I’m a language geek. I like to spell words correctly. Words such as naïveté. Actually, I’m also Dutch, so I have to deal with words like coëfficiënt and of course and (which, really, are two very distinct words). I speak French (or should I say: français) and I live in a country where we pay with . And if that’s not enough, I like to spell people’s names correctly. I’m a software engineer; we’re a pretty international bunch. I’ve worked with people called René, Radovanović, and even Enikő. Yes, that’s an o with a double accent aigu. It’s Hungarian. Try finding that key on your keyboard.

I want it to be easy to type these special characters. I also want it to not get in the way.

Windows has this nifty trick. If you use the US International keyboard layout, you can press a " followed by an e and you automatically get an ë. Sounds nice in theory, but for me, it gets in the way. I’m a programmer; I need to be able to type things like String vowel = "e";. And when I do, I don’t want that to show up like String vowel = ë";. That’s just annoying. On a day to day basis, I have to type "e much more often than I have to type ë.

Of course, if I type a space after I type ", I get my precious ", and I can then type an e and it won’t turn into an ë anymore. I know people, programmers like me even, who have this extra key stroke ingrained in their muscle memory. If they work on a computer where this option is disabled, they type things like String vowel = " e";. Notice the extra space? Now I have nothing against these people, but this is just plain stupid. It’s like hitting your face every five minutes hoping to catch a fly.

OS X has something slightly smarter. To get a special character, you press a special key combination. For example, to get an é, you press ⌥E, followed by e. If you want an ë, you press ⌥U, followed by e. The problem with those combinations is that they’re pretty arbitrary: e for ´, u for ¨, and i for ˆ. In fact, I can never remember what key corresponds to what symbol. It’s not easy.

Also, both methods only support a very limited set of special symbols. Enikő is out of luck; she has to hunt through the Character Map program to spell her name on a non-Hungarian keyboard. If you think that’s too exotic, then you should realise that isn’t directly supported on many systems, either.

I’m not even going to mention Alt codes.

Surprisingly, Linux, for all its usability-issues, has an easy and elegant solution to this mess: the Compose key. You pick a key you don’t use often (I like the Menu key: nobody uses that button anyway) which becomes the Compose key. If you want to enter a special symbol, you hit this button, followed by the two (or more) symbols that you want to ‘compose’. For example, Compose followed by " followed by e becomes ë. Compose followed by = followed by o becomes ő, and Compose followed by = followed by e becomes . Easy!

And it goes even further than that. Combine - and >, and you get an arrow: , T and M become , < and 3 become , and, I was surprised to find out while researching this article, Compose-C-C-C-P becomes . Seriously.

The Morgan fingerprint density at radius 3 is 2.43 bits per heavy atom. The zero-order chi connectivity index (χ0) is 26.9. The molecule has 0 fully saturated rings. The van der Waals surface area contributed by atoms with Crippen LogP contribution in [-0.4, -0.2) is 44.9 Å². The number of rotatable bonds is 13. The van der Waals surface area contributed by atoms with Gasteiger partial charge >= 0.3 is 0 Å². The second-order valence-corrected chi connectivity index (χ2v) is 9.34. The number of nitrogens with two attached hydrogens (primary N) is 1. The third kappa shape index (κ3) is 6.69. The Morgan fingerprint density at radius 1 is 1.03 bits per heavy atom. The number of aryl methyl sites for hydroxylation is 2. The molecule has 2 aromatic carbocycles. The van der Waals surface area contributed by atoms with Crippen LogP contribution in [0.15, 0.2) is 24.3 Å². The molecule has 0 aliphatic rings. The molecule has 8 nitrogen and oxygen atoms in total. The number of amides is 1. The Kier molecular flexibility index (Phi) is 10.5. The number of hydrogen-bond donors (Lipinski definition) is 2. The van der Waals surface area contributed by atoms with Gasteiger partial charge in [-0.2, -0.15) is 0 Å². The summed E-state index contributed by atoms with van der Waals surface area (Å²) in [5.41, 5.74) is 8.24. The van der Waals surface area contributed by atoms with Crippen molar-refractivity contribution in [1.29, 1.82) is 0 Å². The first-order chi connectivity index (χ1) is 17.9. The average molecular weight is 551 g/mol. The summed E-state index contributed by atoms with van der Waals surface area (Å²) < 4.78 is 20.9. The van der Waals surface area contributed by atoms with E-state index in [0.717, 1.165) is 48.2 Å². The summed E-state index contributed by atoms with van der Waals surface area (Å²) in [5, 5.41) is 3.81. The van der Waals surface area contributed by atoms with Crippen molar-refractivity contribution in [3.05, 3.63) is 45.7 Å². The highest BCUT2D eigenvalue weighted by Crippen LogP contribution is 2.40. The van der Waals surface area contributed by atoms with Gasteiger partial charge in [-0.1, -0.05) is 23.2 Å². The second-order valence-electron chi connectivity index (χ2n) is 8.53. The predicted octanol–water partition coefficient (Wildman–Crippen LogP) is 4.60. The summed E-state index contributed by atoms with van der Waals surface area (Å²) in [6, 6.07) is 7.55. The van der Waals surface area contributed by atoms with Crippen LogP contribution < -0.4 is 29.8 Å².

I like this. It doesn’t get in the way at all. I’m free to type String vowel = "e"; without any ë’s showing up. Also, it’s super easy. In fact, it’s so easy that sometimes when I’m bored, I amuse myself by trying out various combinations of keys to see what comes out. How would you type Æ, ¿ or ©?

By now, I have probably convinced you that you want to have a Compose key, too. So how do you get one? It’s easy.


  • OS X: Install the US custom keyboard layout: download and installation instructions are here.
    Note that MacBooks don’t have a Menu key. This tool uses the § key instead, which is fine, because who uses it anyway? And even if you do, it’s a Compose-s-o away.
  • Windows: Install this nifty little program.
  • Ubuntu: Go to System Settings → Keyboard Layout → Options → Compose key position.
  • Any other Linux? Then you probably already know how to do this.

Enjoy a better way of typing! ☺

Foobal: A New Hope

This weekend, a new soccer season started! It’s way past time I told you all how I, or rather, how Foobal did last season.

As you may remember, Foobal started out pretty well. After half a season, it was still doing quite OK. And then… not so much. Unfortunately. Foobal and I finished fourth; a position shared with three other people. In other words: slightly above the middle.

But I shan’t be deterred! This year is going to be better. Actually, I know this for a SOLID FACT, because when I was dusting off the code and preparing the program for the new season, I discovered a bug. A bug that had been there the whole time. A bug that caused Foobal to ignore over 30% of all the data it could have used. A bug that caused foobal to ignore all matches that were played before the 10th of each month.

Oh dear.

How I haven’t seen this sooner, I will never know. It’s not like I didn’t notice many matches were missing from the data file… But here we are.

It turns out that the website I’m scraping my data from, does something unexpected for single-digit dates: it pads them with an extra space. So, instead of mar 2 or mar 02, it actually prints mar  2 in the HTML. Note the extra space between mar and 2.

The code that parses this date, uses a regex that splits on spaces. So in the case of mar 12, it splits into mar and 12, and then passes the 2nd part to the number parsing routine, which is fine. However, in the case of mar 2, it splits into mar,   and 2. And when it passes the 2nd part, which happens to be the empty string, into the number parsing routine, it throws an exception… which promptly gets eaten, never to be seen again. If ever you need an argument for a fail-fast architecture, this is it.

To make matters even more amusing, the entire fix consisted of one. single. character. (OK, I updated some unit tests, too. But still.)

So! This year will be a lot better, I’m pretty sure. Even though Foobal’s first prediction of the season was already incorrect. At least it’s going to be based on much more accurate data.